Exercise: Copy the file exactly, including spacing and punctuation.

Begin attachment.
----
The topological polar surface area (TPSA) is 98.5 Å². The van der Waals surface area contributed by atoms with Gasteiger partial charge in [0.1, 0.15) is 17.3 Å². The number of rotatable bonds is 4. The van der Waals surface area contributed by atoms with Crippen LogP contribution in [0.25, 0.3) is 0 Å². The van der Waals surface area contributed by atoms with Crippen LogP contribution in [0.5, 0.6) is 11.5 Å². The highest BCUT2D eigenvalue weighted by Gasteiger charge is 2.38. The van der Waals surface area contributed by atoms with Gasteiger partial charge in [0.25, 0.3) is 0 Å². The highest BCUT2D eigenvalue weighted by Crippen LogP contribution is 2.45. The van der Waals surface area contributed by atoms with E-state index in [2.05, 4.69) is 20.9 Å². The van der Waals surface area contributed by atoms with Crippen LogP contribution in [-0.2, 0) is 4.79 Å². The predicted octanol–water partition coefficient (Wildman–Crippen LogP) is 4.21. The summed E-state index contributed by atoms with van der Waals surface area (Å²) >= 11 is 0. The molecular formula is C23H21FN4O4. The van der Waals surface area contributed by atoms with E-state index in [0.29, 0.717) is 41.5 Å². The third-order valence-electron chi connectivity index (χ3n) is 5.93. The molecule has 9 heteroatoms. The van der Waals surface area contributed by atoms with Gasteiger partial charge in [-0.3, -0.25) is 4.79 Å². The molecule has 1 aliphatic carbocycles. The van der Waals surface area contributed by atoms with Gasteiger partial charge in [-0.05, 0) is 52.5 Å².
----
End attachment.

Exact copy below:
The topological polar surface area (TPSA) is 98.5 Å². The van der Waals surface area contributed by atoms with Gasteiger partial charge in [0.1, 0.15) is 17.3 Å². The number of rotatable bonds is 4. The van der Waals surface area contributed by atoms with Crippen LogP contribution in [0.25, 0.3) is 0 Å². The van der Waals surface area contributed by atoms with Crippen LogP contribution in [0.5, 0.6) is 11.5 Å². The highest BCUT2D eigenvalue weighted by Gasteiger charge is 2.38. The van der Waals surface area contributed by atoms with Gasteiger partial charge in [0.25, 0.3) is 0 Å². The highest BCUT2D eigenvalue weighted by Crippen LogP contribution is 2.45. The van der Waals surface area contributed by atoms with E-state index in [2.05, 4.69) is 20.9 Å². The van der Waals surface area contributed by atoms with Crippen LogP contribution in [-0.2, 0) is 4.79 Å². The predicted octanol–water partition coefficient (Wildman–Crippen LogP) is 4.21. The summed E-state index contributed by atoms with van der Waals surface area (Å²) >= 11 is 0. The molecular formula is C23H21FN4O4. The van der Waals surface area contributed by atoms with E-state index in [0.29, 0.717) is 41.5 Å². The third-order valence-electron chi connectivity index (χ3n) is 5.93. The molecule has 9 heteroatoms. The van der Waals surface area contributed by atoms with Gasteiger partial charge in [-0.3, -0.25) is 4.79 Å². The molecule has 1 aliphatic carbocycles. The van der Waals surface area contributed by atoms with Gasteiger partial charge in [-0.05, 0) is 52.5 Å².